B.F. Skinner, an influential contemporary psychologist, wrote: “There is no doubt that this project in its total form will be considered as one of the greatest social experiments of this century” (Tudela, 1987). Because of the success of the study, the chess program was greatly expanded. Starting with the 1988-89 school year, chess lessons were conducted in all of Venezuela’s schools (Linder, 1990, p. 165). Chess is now part of the curricula at thousands of schools in nearly 30 countries around the world (Linder, p. 164).

Dianne Horgan has conducted several studies using chess as the independent variable. In “Chess as a Way to Teach Thinking,” Horgan (1987) used a sample of 24 elementary children (grades 1 through 6) and 35 junior high and high school students. Grade and skill rating were correlated (r=.48). She found elementary players were among the top ranked players and concluded that children could perform a highly complex cognitive task as well as most adults.

Horgan found that while adults progress to expertise from a focus on details to a more global focus, children seem to begin with a more global, intuitive emphasis. She deduced: “This may be a more efficient route to expertise as evidenced by the ability of preformal operational children to learn chess well enough to compete successfully with adults” (Horgan, p. 10). She notes that young children can be taught to think clearly and that learning these skills early in life can greatly benefit later intellectual development. Former U.S. Secretary of Education Terrell Bell agrees. In his book Your Child’s Intellect, Bell encourages some knowledge of chess as a way to develop a preschooler’s intellect and academic readiness (Bell, 1982, pp. 178-179).”

New Chess Oppurtunities in Indonesia Saturday, Sep 12 2009 

Currently I am in Bandung in Java learning Bahasa before I go out to Kalimantan (Borneo).

I was not planning on starting to work on CEA stuff before I got to my site, but while i was driving down the street earlier this week I saw a sign for “Chess for Life.”  More than intrigued, I copied down the number and later met with some of the tutors there find out about their program and tell them about Chess for Education abroad.

After meeting with two of the teachers there, Jimmy and Marulitua, and losing a game of chess was told that C4L is a for-proft chess club and gives private lessons to kids in the area.  There goal is to teach life skils through the game of chess.  They just recently opened this past year and are already doing so well they hope to expand to other cities in Java.

There are a lot of possibilitiesof partnering for both sides.  The CEA may be able to provide small scholarships and introduce othe chess variants while C4L would be able to provide tutors and help manage CEA programs.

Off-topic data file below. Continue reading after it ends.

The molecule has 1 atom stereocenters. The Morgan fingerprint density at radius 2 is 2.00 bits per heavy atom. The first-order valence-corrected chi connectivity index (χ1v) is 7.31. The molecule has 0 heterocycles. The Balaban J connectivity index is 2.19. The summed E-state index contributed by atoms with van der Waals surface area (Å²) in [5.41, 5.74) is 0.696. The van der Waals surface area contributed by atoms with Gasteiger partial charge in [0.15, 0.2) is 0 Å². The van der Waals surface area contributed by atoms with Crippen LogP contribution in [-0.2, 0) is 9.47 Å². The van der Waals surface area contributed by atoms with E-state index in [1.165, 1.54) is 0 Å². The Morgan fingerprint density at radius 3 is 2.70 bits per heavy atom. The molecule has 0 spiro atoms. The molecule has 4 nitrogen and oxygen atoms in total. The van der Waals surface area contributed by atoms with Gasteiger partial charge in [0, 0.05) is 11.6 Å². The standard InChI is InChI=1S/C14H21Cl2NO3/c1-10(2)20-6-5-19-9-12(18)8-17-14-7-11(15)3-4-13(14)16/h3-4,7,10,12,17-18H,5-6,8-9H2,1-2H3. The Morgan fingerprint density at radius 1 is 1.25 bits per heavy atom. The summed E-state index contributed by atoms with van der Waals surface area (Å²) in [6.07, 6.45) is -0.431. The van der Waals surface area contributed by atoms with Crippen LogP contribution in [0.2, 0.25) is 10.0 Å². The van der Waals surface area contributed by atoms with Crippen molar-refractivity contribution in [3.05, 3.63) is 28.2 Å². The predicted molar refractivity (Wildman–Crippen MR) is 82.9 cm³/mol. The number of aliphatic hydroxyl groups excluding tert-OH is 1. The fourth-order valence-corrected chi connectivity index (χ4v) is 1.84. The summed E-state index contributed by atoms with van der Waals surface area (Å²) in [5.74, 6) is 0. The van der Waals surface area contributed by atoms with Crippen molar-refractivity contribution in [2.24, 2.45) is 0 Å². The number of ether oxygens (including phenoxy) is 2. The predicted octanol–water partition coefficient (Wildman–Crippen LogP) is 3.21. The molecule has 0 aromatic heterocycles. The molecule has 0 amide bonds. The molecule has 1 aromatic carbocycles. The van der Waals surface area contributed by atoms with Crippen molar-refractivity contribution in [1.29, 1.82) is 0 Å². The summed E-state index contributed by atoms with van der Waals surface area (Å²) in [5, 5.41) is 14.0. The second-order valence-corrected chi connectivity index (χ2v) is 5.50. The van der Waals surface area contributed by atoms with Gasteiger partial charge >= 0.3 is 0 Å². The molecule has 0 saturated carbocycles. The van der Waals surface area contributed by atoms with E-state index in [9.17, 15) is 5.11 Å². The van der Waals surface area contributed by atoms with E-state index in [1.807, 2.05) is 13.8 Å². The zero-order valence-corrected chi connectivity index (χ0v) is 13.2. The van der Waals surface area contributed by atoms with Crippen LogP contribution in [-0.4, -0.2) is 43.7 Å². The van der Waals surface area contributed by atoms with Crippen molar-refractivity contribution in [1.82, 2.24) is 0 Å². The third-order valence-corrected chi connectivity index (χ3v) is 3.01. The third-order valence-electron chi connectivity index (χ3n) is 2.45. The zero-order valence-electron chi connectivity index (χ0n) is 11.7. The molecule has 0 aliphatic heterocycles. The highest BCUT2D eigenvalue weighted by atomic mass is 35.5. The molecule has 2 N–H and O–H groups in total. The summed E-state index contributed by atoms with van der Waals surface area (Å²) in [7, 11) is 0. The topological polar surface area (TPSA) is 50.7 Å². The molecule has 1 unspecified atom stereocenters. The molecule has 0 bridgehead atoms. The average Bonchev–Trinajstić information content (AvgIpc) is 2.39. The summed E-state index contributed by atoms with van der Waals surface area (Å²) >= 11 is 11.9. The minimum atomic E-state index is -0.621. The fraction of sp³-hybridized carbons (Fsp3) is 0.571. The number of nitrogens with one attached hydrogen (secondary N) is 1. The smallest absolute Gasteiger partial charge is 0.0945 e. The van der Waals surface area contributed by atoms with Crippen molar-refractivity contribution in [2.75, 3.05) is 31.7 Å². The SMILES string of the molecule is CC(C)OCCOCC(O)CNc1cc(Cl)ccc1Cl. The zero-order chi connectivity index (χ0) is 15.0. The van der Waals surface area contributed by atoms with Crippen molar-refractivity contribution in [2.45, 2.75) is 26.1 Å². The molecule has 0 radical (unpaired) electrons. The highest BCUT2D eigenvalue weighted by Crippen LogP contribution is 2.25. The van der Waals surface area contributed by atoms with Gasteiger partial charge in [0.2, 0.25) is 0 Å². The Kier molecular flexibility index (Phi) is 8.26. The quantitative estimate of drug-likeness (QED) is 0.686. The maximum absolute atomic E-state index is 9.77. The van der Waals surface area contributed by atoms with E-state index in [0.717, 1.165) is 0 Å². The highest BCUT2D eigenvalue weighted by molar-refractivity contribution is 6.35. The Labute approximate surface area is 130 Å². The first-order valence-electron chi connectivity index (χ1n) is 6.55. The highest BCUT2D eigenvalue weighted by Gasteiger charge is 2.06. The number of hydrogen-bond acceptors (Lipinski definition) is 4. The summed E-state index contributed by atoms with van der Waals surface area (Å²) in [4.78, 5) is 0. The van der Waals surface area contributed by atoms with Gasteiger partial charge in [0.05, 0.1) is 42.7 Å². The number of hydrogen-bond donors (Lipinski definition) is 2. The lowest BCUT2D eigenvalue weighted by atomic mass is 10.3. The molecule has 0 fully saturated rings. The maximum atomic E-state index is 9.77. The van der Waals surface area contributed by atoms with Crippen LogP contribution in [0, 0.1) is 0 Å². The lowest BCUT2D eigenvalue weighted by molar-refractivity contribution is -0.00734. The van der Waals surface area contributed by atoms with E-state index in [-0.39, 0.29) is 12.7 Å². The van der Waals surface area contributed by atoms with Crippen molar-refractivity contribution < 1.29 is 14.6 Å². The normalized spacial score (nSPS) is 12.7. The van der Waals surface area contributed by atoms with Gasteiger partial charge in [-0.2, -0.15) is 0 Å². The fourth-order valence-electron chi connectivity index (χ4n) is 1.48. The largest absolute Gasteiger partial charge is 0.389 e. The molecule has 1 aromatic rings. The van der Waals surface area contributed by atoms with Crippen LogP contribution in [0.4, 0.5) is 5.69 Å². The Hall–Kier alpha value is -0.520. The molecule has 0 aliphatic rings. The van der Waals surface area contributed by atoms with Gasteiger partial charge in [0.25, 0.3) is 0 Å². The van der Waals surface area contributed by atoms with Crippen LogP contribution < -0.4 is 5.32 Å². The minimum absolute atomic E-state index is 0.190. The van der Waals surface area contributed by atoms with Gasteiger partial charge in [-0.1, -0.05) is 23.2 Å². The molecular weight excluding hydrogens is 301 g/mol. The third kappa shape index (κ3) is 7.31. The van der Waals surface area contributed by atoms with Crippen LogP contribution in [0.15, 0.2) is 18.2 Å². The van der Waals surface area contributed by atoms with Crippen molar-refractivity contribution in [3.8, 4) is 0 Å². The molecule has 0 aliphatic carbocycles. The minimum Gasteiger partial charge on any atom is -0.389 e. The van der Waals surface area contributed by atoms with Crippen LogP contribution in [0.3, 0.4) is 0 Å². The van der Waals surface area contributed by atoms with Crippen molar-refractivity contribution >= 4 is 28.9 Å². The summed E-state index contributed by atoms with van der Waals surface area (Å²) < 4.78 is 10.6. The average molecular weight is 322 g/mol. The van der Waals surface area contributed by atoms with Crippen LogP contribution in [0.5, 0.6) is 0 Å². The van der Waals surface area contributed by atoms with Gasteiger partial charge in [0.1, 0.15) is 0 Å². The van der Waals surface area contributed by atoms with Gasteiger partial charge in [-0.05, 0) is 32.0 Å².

The future is a fruitful place and i’ll be back at the C4L office next week to see what it holds.

Thank you,

Paul Chiariello

A Few Pics from our Programs in Uganda and Kenya Sunday, Sep 6 2009 

Last summer we set up three pilot programs in Gulu, Northern Uganda in an area recently torn apart by a 20 year civil war  and Malaba and Kakemer, Western Kenya which is the lowest scoring educational disctrict in the country.  Currently we are setting up more programs in Borneo, Indonesia and elsewhere on the archipeligo.

Playing a few games at the Restore Academy in Gulu, Uganda

Playing a few games at the Restore Academy in Gulu, Uganda

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To the left – you can see myself (the only mzungu in the picture) and a bunch of the other kids at the Restore Academy.   This was our first pilot program.  For details about all three of these programs you can check out my personal blog: paulchiari.wordpress.com.

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Teacher and students getting into the game at Isegeretoto Primary in Kenya

Teacher and students getting into the game at Isegeretoto Primary in Kenya

To the left – the kids at Isegeretoto Primary school in Malaba, western kenya learned a lot quicker than their teachers.  It was a beautiful thing to see the pasison and interest that these little kids had for the game.  With very few other intellectually stimulating activities outside of the rote learning of the classroom, these kids couldn’t get enough.
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Two high school girls playing at the Kakemer Resource Center in Kenya

Two high school girls playing at the Kakemer Resource Center in Kenya

At the Kakemer Resource Center in rural           western Kenya I was finally able to get the girls as interested in     Chess as the guys.  With the first two programs there seemed to be the notion that chess was a guys game and a lot of the girls stepped aside (though in both places there were a few female stars).  However, at the KRC the girls were just as aggressive and interested.  A lot were even better than most of the guys.  It was a beautiful thing.

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Thanks,

Paul Chiariello